North-South-East-West: American Indians and the Natural World

The Three Sisters: Sustainers of Life

cornhusk dollsSister Corn
For centuries, corn was the staple grain of the Americas, and it has sustained generations of Iroquois people. Iroquois women raised several colors and varieties of corn, including flint, flour, pod, pop, and sweet.

Every part of the ear of corn was used. Women braided the husks for rope and twine and coiled them into containers and mats. Shredded husks made good kindling and filling for pillows and mattresses. The corncobs served as bottle stoppers, scrubbing brushes, and fuel for smoking meat. Corn silk made hair for cornhusk dolls.

Today corn continues to be an important part of Iroquois life. Many families have small gardens where they cultivate enough white corn for their needs, and some raise surplus corn for ceremonial use. For many Iroquois people, corn remains a sustainer of life.

Corn in the Americas
When Europeans arrived in 1492, fields of corn grew throughout the Americas. Corn had been an agricultural staple for more than 8,000 years and represented one of the most remarkable plant breeding accomplishments of all time. In the cold regions of Canada and South America, American Indians developed rapidly maturing varieties. Inca farmers of Peru grew it on the terraced hillsides of the Andes, and Hopi farmers irrigated extensive fields in the dry heat of the Southwest. Corn, in its many varieties, was the foundation upon which the great civilizations of the Americas were built.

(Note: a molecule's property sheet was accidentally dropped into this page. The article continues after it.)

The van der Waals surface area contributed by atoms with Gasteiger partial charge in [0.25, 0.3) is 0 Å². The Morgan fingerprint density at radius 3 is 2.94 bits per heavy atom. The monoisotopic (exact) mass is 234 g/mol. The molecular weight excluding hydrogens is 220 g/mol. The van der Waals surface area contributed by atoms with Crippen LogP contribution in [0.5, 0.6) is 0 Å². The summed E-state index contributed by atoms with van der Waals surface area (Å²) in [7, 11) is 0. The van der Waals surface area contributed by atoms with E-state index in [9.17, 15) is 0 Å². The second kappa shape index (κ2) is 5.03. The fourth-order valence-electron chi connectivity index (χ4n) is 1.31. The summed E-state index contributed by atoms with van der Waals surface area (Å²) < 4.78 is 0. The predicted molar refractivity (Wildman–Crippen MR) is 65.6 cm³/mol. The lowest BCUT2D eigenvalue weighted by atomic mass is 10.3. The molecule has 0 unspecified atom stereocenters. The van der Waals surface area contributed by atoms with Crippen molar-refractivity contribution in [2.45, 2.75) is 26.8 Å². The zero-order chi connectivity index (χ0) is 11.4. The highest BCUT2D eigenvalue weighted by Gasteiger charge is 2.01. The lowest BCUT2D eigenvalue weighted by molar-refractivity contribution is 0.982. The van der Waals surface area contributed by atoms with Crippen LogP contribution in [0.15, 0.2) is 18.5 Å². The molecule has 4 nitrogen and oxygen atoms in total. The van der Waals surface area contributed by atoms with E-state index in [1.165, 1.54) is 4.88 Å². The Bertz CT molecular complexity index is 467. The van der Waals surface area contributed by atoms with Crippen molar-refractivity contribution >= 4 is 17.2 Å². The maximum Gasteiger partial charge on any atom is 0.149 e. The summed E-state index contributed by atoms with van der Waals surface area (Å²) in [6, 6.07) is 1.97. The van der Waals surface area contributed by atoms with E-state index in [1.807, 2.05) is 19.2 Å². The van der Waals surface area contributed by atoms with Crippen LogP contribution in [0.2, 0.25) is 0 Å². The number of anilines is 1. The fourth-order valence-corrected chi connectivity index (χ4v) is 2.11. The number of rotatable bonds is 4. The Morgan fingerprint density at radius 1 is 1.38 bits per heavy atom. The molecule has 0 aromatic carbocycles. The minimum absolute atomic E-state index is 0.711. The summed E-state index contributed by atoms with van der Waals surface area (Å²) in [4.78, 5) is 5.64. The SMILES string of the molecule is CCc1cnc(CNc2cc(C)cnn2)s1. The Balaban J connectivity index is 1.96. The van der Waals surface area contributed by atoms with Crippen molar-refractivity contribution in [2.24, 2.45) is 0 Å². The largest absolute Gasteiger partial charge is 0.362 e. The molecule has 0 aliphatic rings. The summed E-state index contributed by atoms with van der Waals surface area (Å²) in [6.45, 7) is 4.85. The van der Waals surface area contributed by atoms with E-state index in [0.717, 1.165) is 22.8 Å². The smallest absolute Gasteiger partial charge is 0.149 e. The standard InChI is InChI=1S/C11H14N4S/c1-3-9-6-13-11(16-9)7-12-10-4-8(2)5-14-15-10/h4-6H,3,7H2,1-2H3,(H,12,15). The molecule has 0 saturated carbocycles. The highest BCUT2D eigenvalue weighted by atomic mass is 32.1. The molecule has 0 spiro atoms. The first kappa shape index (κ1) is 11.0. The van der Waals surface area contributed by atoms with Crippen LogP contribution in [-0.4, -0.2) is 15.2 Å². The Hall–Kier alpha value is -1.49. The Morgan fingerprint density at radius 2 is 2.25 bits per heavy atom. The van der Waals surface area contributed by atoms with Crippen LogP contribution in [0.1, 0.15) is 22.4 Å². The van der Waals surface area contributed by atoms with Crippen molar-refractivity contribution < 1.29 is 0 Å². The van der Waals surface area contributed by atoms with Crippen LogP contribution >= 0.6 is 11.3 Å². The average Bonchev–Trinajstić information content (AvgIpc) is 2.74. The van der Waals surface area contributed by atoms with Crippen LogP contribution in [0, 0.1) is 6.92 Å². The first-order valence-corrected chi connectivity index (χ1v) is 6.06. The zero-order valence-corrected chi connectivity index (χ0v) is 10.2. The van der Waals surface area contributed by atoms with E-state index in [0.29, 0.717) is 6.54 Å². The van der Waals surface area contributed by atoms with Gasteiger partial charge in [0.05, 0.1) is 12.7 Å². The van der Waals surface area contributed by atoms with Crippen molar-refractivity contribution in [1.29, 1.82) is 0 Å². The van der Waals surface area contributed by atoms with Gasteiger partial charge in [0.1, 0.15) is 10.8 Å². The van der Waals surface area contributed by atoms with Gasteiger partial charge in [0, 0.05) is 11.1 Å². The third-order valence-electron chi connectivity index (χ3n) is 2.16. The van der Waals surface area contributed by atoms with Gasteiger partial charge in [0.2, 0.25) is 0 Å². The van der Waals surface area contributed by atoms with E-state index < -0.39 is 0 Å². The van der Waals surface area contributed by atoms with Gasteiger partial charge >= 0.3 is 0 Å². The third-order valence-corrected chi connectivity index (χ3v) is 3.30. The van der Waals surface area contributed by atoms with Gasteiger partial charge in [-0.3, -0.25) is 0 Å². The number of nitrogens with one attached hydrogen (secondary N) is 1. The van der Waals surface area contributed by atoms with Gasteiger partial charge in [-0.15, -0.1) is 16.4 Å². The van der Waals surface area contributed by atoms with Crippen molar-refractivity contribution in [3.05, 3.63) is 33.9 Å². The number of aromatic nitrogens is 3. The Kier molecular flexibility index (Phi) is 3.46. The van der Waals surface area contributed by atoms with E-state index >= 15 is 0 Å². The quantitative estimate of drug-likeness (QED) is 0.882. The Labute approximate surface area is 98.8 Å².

Archaeologists believe that corn traveled north from Mesoamerica, where it was first domesticated. The first ears of corn, descended from a wild grass called teosinte, were very tiny. However, over the centuries, the Native peoples of the Americas developed varieties of corn that could sustain them.

As varieties of corn adapted to different environments were developed, corn spread across the continents, becoming the staple of the majority of American Indian people and transforming life in the Americas.

Cornhusk Dolls
Iroquois women have a lengthy tradition of creating dolls from cornhusks. In the past, they made the dolls for girls to play with or for use in rituals. Today women also make them for sale to non-Native collectors.

The dolls generally have no facial features. An old story tells that once the cornhusk people had beautiful faces. However, they spent so much time admiring their own reflections in pools of water that they forgot they should be entertaining the children. As a consequence, the Creator took away the cornhusk people's faces and turned them into dolls.


Image: Cornhusk Dolls
Iroquois, ca. 1950s
Cornhusk (Zea mays), commercial cotton and wool, glass, Ring-necked Pheasant (Phasianus colchicus) feathers, commercial leather, plastic, male Red-winged Blackbird (Agelaius phoeniceus) feather; female, L 4.3 x W 10.5 x H 25.0 cm; male, L 4.3 x W 12.0 x H 31.5 cm; 34606-12 & 13, gift of Dr. Betty J. Meggers

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